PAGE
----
Chas Mayor Tecklenburg took loans from elder woman without court's OK

CHARLESTON, S.C. (WCIV) — A judge says Charleston Mayor John Tecklenburg wrongfully took money from an elderly woman he cares for, but the mayor says he used the money for the woman's benefit, and didn't realize he did anything wrong.

As a result, Charleston County Probate Judge Irvin Condon has limited all of Mayor Tecklenburg's powers as a conservator for Ms. Johnnie Wineglass pending a review of financial transactions executed by Tecklenburg, according to an order issued May 1.

Condon made the decision after discovering financial records showing Tecklenburg took out three loans totaling $80,000 from Ms. Wineglass' accounts.

Judge Condon also takes issue with Tecklenburg using $25,000 of Wineglass' money to purchase a foreclosed upon property in a 2011 tax sale, the order shows.

Condon says Tecklenburg was required to seek court approval before making these financial decisions, and called the mayor's actions a case of "apparent self-dealing."

"I wish I had understood the need for preclearance on these transactions from the very beginning, and that I'm genuinely sorry for any questions this has raised. I have always been there to help Ms. Johnnie and always will, and that is exactly what I have done.

Wineglass, 92, is a retired former school teacher and community volunteer. Tecklenburg was appointed conservator for Wineglass in 2008, according to Charleston County Probate Court records.

They mayor said he accepted the appointment as conservator because Wineglass is a close family friend, and she had been the victim of financial scams.

According to Tecklenburg, he began exploring avenues by which to boost Wineglass' income after being appointed her conservator, as it was apparent to him her savings weren't sufficient to provide for her care.

"Ms. Johnnie's large medical and nursing home expenses were draining her account in a way that put her future care in doubt," Mayor Tecklenburg explained on his Facebook page. "As a result, I started to look for ways to increase Ms. Johnnie's income without putting her small nest egg at risk."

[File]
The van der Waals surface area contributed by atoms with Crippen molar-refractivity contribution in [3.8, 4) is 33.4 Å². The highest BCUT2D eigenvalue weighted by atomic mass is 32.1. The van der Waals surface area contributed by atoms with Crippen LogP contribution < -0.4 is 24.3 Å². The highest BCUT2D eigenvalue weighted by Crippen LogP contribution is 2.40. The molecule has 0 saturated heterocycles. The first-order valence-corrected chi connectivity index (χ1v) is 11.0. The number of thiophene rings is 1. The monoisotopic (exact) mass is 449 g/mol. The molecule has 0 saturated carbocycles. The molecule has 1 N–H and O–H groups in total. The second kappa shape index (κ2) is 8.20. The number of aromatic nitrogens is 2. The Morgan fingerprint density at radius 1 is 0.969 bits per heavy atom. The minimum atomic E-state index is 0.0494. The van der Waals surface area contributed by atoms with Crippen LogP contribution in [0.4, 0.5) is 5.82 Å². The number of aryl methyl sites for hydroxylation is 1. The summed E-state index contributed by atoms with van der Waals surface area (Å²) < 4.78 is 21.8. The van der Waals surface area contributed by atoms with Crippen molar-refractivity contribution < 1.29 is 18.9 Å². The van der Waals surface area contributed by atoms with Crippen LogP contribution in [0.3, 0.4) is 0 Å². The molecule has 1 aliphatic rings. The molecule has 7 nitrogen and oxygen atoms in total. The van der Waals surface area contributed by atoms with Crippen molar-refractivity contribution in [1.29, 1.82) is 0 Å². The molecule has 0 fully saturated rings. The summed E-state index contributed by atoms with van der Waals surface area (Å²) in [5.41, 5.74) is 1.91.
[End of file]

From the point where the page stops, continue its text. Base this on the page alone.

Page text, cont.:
Tecklenburg apparently paid back all three loans with interest, totaling more than $85,000, and also paid back with interest ($28,000) the money from the tax sale after flipping the property, according to both Condon's order and Tecklenburg.

The interest on the loans and the proceeds of the tax sale added more than $8,000 to Wineglass' savings, according to Tecklenburg. The mayor says that sum amounts to about one-third of the current total value of Wineglass' assets.

The mayor says he thought his status as Wineglass' conservator gave him the authority to take out the loans, but Condon argues state law doesn't allow such use without court approval in cases where there's an apparent conflict of interest, or when the money is paid to the conservator's family.

Two of the loans were paid to Mayor Tecklenburg's wife's business, Sandy's Open House of Charleston, on behalf of Meeting Street Gallery. A third loan was paid to Mayor Tecklenburg personally.

Tecklenburg says he took out the loans from Wineglass' funds instead of from banks when he and his wife were already considering getting loans for themselves or their businesses.

"That way, I believed I would be able to provide a reasonable return for Ms. Johnnie while personally ensuring repayment, thus guaranteeing that her assets were always protected," Tecklenburg said.

Condon has appointed special conservators to investigate the transactions and to opine on Tecklenburg’s fitness to continue as Wineglass' conservator. Condon is also calling on Wineglass' family members to write the court with their opinion of Tecklenburg.

One woman, who describes herself as Wineglass' goddaughter, already has done so.

"During the time my godmother was committed to the care of John Tecklenburg, I worked with him and his wife, Sandy, as incredible efforts were taken to take care of her affairs and well-being," said Leila Potts-Campbell in a letter to Condon. "John and Sandy are like family to Ms. Johnnie, and I am so thankful for all they have done for her. I highly recommend that John remain on as conservator for my godmother."

Tecklenburg says he is surprised the court has taken this action because the loans strengthened Wineglass' finances; however, the mayor says he's cooperating fully with the court to resolve the case.

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